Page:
|Publication number||US6356172 B1|
|Application number||US 09/474,724|
|Publication date||Mar 12, 2002|
|Filing date||Dec 29, 1999|
|Priority date||Dec 29, 1999|
|Also published as||EP1250722A1, WO2001050544A1|
|Publication number||09474724, 474724, US 6356172 B1, US 6356172B1, US-B1-6356172, US6356172 B1, US6356172B1|
|Inventors||Markku Koivisto, Olli Salmela, Hans Somerma, Kalle Jokio|
|Original Assignee||Nokia Networks Oy|
|Export Citation||BiBTeX, EndNote, RefMan|
|Patent Citations (7), Non-Patent Citations (1), Referenced by (24), Classifications (6), Legal Events (6)|
|External Links: USPTO, USPTO Assignment, Espacenet|
1. Field of the Invention
The present invention relates to a resonator incorporated in a baseplate of an integrated circuit module.
2. Description of the Related Art
Waveguide resonators are designed to operate at a resonant or natural frequency and store oscillating energy that is oscillating at or near the resonant frequency for time periods that are long relative to a period of the resonant frequency. Oscillating energy that is not oscillating at or near the resonant frequency is not stored for an appreciable amount of time. Resonators are described in terms of their quality factor Q which is dependent on a ratio of the maximum stored energy to the energy dissipated per cycle at a given frequency. Cavity resonators generally exhibit the highest Q values. However, the size of the cavity required to produce the desired resonant frequency makes it difficult to mount and connect to an integrated circuit module. For this reason, thin film resonators and dielectric resonators are used instead of cavity resonators because they are easier to attach to integrated circuit modules as discrete components. The use of thin film resonators or dielectric resonators instead of cavity resonators facilitates installation of the resonator on an integrated circuit module at the expense of having a lower Q value.
A prior art filter having cavity resonators is disclosed in U.S. Pat. No. 5,799,247 for use with radio equipment in which cavity resonators are included in the design of a shell for the body of the radio equipment. In this device, the shell is designed to include the required size of the cavity. To accommodate the depth of the cavity, which is larger than the thickness of the shell, the shell includes an expanded portion formed with a large enough depth to house the cavity. Accordingly, the shell must be specifically designed for the cavity for a specific circuit. If a resonator with different characteristics is to be used, i.e., for a different application, a new shell must be designed. Furthermore, the printed circuit board on which the circuit is arranged is connected to a different portion of the shell. Therefore, the resonator still requires external connections to both the input and output of the resonator.
It is an object of the present invention to provide a cavity resonator as an integral part of an electronic module.
The object of the present invention is achieved by an assembly for supporting a substrate of an integrated circuit that includes a baseplate for supporting the substrate and a cavity resonator having a cavity embedded in the baseplate. An excitation coupling of the cavity resonator is connectable to the integrated circuit of the substrate that is supportable on the baseplate. The substrate itself is mounted on the baseplate so that it covers the cavity and is therefore, an integral part of the cavity. The substrate may comprise a multi-layer substrate such as a laminate printed circuit board, a ceramic circuit board, or a thin film circuit board.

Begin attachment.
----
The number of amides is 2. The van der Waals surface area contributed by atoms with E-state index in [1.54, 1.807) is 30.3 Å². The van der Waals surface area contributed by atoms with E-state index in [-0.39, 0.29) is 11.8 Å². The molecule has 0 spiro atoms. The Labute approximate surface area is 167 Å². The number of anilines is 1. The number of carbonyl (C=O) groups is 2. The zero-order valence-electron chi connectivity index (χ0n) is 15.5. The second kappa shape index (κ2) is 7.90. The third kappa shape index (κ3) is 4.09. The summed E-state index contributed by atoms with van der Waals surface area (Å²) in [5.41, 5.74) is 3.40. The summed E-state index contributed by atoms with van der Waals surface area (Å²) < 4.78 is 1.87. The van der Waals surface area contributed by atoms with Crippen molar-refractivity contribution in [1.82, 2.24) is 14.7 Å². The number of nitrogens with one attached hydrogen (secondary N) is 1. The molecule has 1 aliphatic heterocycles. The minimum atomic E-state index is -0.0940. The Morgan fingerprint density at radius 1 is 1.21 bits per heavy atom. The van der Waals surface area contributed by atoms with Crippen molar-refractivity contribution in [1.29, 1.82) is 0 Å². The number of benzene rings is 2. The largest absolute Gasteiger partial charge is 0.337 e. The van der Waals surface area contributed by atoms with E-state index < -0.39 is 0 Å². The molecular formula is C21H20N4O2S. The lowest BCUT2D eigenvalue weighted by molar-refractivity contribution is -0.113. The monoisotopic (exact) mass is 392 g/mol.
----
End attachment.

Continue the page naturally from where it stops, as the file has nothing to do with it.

The baseplate comprises a material consisting of one of Kovar, CuW, and CuMo. The cavity of the cavity resonator may be circular or rectangular. However, a circular shape is preferred because it is easier to machine into the baseplate.
A tuner, such as a screw plunger, may be arranged in said baseplate for adjusting the resonant frequency of the cavity resonator.
The integrated circuit is mounted on the substrate and may be one of a flip chip, a bond chip, and a monolithic microwave integrated circuit.
The assembly of the present invention may further comprise a metal structure on which the baseplate is mounted. The metal structure may be a heat sink for the integrated circuit and substrate. Furthermore, the metal structure may include a waveguide for connecting the substrate to a further component, such as an antenna filter of a transmitter or receiver.
The various features of novelty which characterize the invention are pointed out with particularity in the claims annexed to and forming a part of the disclosure. For a better understanding of the invention, its operating advantages, and specific objects attained by its use, reference should be had to the drawing and descriptive matter in which there are illustrated and described preferred embodiments of the invention.
In the drawings:
FIG. 1 shows a multi-chip module mounted on a baseplate having an integrated cavity resonator according to an embodiment of the present invention;
FIGS. 1a-1 c show various layers of the multi-chip module of FIG. 1 above the cavity resonator; and
FIG. 2 shows a multi-chip module mounted on a baseplate and further connected to a further support according to another embodiment of the present invention.
FIG. 1 shows an arrangement of a cavity 11 for a cavity resonator 10 integrated into a baseplate 12 on which a multi-chip module (MCM) 14 is mounted. The MCM 14 comprises an integrated circuit 15 mounted on a substrate 17. The integrated circuit 15 may comprise any type of circuit requiring a resonator such as, for example, a voltage controlled oscillator (VCO) or a filter. The integrated circuit 15 is connected to the cavity resonator 10 via an excitation coupling 18. The substrate 17 closes the cavity 11 and includes vias 19, i.e., passages through multiple layers of the substrate 17. The vias 19 are arranged so that the bottom of each of the vias is in communication with walls 11 a of the cavity 11. The vias 19 may be, for example, 100-200 μm in diameter and may be arranged along the wall 11 a of the cavity 11 at a pitch of, for example, 200-450 μm. The vias 19 each have a via wall 19 a which extend the wall 11 a of the cavity 11 inside the MCM 14. If the cavity 11 is circular, the vias 19 also form a circular frame in the MCM 14 (See FIGS. 1a-1 c). Accordingly, the substrate 17 forms a part of the cavity 11. In FIG. 1, the integrated circuit 15 is shown as a bonding or flip chip. However, the integrated circuit may comprise a Monolithic Microwave Integrated Circuit (MMIC) chip.